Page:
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Atlanta Hawks: Can the team recover without Danny Ferry?

In late April, Los Angeles Clippers’ owner Donald Sterling took some heat for a racist voicemail he left for his girlfriend urging her not to bring African Americans to his stadium. Donald Sterling received a lifetime ban and was forced to sell the team.
The Clippers’ players responded by wearing their jerseys inside-out in pregame warmups.
The Atlanta Hawks never garnish national attention, but this week has been different. Majority owner Barry Levenson announced his intent to sell the team. Levenson’s decision seemed like an obvious one once more details were released about an email he sent to Hawks’ General Manager Danny Ferry.
In this letter Levenson revealed his displeasure in the area around Philips Arena and in particular the number of black fans in attendance.
Levenson said he values “white fans more than black fans” & that he was “afraid the white fans were intimidated by the black fans” #ATLHawks
— Brian Garcia (@BrianM_Garcia) September 7, 2014
Straight from Levenson’ email

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Danny Ferry on Luol Deng: He has African in him, would sell you counterfeit stuff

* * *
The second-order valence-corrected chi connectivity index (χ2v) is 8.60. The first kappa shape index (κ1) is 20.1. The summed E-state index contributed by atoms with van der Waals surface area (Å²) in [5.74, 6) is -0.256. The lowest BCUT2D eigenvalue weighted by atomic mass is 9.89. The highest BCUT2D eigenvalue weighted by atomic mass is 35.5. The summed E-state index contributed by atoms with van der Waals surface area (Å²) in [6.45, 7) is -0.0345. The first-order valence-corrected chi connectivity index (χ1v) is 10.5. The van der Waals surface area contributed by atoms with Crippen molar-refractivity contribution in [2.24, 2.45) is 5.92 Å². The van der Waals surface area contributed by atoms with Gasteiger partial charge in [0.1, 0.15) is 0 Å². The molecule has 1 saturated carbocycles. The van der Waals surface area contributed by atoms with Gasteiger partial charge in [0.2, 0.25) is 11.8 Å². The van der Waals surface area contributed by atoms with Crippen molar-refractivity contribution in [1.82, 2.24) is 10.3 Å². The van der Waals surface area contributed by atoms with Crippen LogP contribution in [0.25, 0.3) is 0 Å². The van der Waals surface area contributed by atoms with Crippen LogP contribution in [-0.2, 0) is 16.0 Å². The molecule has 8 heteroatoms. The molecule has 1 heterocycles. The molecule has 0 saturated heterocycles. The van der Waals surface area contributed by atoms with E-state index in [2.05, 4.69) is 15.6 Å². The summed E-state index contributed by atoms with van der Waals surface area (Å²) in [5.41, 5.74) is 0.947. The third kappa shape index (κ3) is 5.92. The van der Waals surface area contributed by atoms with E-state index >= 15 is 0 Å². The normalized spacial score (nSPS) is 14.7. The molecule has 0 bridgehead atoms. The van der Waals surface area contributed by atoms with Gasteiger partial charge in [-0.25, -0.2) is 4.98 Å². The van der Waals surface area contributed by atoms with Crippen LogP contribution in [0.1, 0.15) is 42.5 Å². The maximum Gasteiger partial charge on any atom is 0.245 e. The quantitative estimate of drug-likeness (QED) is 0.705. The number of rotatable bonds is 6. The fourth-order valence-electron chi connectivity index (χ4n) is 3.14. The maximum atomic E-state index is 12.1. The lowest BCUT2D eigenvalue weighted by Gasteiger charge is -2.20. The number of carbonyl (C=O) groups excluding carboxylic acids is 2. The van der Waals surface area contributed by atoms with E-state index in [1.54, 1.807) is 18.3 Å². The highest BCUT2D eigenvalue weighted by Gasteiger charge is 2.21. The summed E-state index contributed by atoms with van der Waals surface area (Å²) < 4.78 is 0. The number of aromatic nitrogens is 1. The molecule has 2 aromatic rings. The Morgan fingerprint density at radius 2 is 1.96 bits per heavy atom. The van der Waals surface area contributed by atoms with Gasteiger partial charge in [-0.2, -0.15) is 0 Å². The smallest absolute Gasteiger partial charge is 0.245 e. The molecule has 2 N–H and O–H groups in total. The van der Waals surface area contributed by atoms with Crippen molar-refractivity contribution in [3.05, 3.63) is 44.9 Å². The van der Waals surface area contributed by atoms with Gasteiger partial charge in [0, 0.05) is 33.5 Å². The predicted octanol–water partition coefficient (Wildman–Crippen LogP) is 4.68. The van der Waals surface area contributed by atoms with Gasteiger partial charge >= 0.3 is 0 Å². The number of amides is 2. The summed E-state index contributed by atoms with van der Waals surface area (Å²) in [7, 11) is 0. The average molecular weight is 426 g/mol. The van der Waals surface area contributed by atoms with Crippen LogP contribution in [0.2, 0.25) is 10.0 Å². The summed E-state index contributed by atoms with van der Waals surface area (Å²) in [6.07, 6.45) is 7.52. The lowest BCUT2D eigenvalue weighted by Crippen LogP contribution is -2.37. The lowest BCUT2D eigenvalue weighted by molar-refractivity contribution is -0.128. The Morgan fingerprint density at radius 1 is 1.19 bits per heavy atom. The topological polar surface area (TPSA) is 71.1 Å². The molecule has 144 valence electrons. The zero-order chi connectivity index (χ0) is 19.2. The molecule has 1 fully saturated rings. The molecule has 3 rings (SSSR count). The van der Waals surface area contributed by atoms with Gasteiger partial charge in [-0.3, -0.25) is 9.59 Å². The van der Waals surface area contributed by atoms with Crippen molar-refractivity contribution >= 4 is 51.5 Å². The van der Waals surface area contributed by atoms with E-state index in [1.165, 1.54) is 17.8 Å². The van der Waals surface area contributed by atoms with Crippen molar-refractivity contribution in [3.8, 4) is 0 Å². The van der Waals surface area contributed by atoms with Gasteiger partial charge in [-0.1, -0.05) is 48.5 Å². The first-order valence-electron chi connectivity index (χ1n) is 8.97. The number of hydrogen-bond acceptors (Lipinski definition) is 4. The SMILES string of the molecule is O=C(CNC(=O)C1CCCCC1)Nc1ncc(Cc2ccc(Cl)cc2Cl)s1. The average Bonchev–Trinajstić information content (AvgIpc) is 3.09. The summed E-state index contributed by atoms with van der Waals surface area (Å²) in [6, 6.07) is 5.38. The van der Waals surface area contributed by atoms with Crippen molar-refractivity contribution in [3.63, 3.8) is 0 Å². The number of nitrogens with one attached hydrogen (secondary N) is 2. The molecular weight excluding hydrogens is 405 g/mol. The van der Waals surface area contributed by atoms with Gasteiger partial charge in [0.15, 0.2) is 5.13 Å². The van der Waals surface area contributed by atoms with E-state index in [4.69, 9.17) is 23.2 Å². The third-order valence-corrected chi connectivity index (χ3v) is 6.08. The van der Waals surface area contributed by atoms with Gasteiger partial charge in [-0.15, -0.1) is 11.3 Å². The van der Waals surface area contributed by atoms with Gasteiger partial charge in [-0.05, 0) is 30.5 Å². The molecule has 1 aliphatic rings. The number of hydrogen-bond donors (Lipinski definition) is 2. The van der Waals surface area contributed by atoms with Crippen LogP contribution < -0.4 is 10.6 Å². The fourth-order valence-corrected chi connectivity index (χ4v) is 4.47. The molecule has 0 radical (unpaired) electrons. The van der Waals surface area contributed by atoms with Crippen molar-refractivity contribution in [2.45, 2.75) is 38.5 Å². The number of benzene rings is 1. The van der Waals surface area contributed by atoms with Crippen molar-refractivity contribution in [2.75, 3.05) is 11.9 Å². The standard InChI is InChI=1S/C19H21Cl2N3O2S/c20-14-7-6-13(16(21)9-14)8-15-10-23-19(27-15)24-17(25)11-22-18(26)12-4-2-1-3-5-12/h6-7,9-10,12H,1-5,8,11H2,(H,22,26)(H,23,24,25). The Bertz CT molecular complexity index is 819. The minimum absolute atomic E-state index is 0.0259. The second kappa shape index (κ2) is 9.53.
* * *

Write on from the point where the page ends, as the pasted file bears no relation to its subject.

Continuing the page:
Danny Ferry looked like he was going to escape the Atlanta Hawks scandal without losing his job, but now that might not be the case. On Sunday, word came through that Hawks majority owner Bruce Levenson would be selling his stake in the team after a 2012 internal email he sent was shared with the […]

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Why Danny Granger Will Be NBA’s Next Great Reclamation Project

Danny Granger shouldn’t look this comfortable. Not this quickly.

After 544 regular-season appearances with the Indiana Pacers, the 30-year-old is just 10 games into his tenure with the Los Angeles Clippers. And somehow, he already looks like part of the family.